Stand by your Beds

in Features

Based on
“Standing Orders in the Garrison of Gibraltar 1803”

Most of us of a certain age will remember the ridiculous lengths to which we were made to go in preparing our beds, boots and equipment for inspection to please overzealous, tradition bound officers and NCO’s in the Gibraltar Defence Force, now The Royal Gibraltar Regiment. Many evenings were spent in burnishing our boot toecaps into mirrors and polishing our cap badges, buttons and brasses, only to be criticizes by some little napoleon for having a spot on the webbing, or a blanket not quite folded to the correct thickness.

BUT, if you think this was ridiculous give a thought to our predecessors in the same boat. 

In the barracks, each room was approximately 18 x 36 feet and would accommodate nineteen man. Lack of space in some cases made it necessary to provide folding beds. In this area the men would also eat their meals and spend their off duty time when not in town.

Each man would be issued with a straw mattress, a box for his personal articles. Wooden tables, benches, a stove and wood would complete the barrack room. His personal uniform and accoutrements are listed below.    

Following are some of the “Standing Orders“ in the Garrison of Gibraltar in 1803 during the Governorship of the Duke of Kent. 

Every NCO, Drummer and Private is to rise at latest, at half past three in the Summer months and half past four in the Spring and half past five in the Winter when a long roll is to beat at the front door of every barracks, at which time they are immediately to commence folding up their beds, according to the following mode. The bolster (pillow) laid at the bottom of the flock mattress, which is to be doubled over twice, so as to make it lay in three folds with the bolster in the centre; the sheets, blankets and rug to be once doubled from the length, and then turned together in three folds also, the sheets to be first laid on the bed, the blankets on the sheets and the rug on the blankets; at the same time the berths (area around the bed) or platforms (wooden plank beds) are to be swept perfectly clean.

At the hour established for breakfast, the quartermaster is directed to visit the rooms and see that they are clean, and the beds folded up as ordered for the first morning inspection, and cleaned, the caps of the NCOs and men hung upon the pegs fixed up for the purpose, the accoutrements on the racks, with the bayonet belts, the arms neatly and uniformly upon the racks, with the cocks let down and good flints in them, the name of every man and the number of his arms written on a card and placed on the top of the arms exactly over the owner’s firelock, the greatcoat neatly rolled up, and with the knapsack hung over the berth or platform.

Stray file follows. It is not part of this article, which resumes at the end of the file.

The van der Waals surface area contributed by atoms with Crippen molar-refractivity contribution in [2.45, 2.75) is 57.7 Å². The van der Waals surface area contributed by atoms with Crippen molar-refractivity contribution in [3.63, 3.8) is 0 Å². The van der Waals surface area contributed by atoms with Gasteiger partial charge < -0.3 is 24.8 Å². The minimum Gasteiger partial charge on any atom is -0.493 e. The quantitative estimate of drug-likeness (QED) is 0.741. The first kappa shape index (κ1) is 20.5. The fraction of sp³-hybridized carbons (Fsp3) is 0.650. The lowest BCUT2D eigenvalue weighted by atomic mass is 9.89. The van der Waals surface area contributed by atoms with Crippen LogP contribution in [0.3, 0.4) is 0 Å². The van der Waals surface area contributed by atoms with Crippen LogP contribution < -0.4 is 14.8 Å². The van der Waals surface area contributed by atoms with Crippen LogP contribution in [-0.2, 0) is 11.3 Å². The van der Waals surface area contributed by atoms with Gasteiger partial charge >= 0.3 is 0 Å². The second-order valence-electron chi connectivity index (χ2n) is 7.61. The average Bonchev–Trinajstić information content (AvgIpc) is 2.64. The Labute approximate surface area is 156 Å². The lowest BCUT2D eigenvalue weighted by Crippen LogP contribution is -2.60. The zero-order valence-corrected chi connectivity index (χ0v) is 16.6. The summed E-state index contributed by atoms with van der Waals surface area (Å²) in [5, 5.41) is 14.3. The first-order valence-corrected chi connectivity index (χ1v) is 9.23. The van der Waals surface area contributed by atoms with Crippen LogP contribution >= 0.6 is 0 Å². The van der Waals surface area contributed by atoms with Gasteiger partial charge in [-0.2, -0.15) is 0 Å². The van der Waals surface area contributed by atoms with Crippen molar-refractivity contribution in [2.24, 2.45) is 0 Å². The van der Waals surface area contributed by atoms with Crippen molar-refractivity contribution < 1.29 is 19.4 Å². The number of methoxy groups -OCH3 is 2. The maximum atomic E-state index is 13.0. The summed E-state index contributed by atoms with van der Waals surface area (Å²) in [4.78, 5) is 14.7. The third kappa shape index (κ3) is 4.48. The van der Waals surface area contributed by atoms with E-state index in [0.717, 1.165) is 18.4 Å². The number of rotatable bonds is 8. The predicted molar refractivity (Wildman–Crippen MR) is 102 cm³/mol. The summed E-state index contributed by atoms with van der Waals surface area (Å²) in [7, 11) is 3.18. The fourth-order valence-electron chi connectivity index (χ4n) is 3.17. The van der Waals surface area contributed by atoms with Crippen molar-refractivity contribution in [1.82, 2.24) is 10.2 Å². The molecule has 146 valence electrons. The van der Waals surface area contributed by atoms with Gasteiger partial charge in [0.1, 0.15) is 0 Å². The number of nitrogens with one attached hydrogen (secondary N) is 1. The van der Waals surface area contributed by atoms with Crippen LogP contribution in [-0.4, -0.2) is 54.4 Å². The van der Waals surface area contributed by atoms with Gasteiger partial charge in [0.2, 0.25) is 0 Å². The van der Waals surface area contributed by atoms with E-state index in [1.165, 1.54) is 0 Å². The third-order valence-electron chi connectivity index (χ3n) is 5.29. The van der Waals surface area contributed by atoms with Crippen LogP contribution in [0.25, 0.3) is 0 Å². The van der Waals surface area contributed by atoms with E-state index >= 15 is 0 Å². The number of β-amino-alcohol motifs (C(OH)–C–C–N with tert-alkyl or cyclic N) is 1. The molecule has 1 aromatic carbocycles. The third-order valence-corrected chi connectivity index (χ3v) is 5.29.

At one and a half hours before the evening gun, the whole, except for the sick, and half of the attendants on them, will parade in open column of Companies with their arms, accoutrements, greatcoats and knapsacks, when the Commanding Officer of Companies are to minutely examine the state and number of every Sergeant’s pike, sword and sword belt; the flintlock, bayonet, ramrod, pouch, pouch belt, bayonet belt, frog (the bayonet scabbard) and sling of every Rank and File; the drums, swords, sword belts and slings of the Drummers; the fifes, fife cases, swords, belts and slings of the Fifers and the hatchets, saws, aprons and slings of the Pioneers; and see that the whole of each man’s arms and accoutrement are marked with the Company’s letter and that the whole set has the same number, that every man has his own, and that none of the marks and numbers are defaced.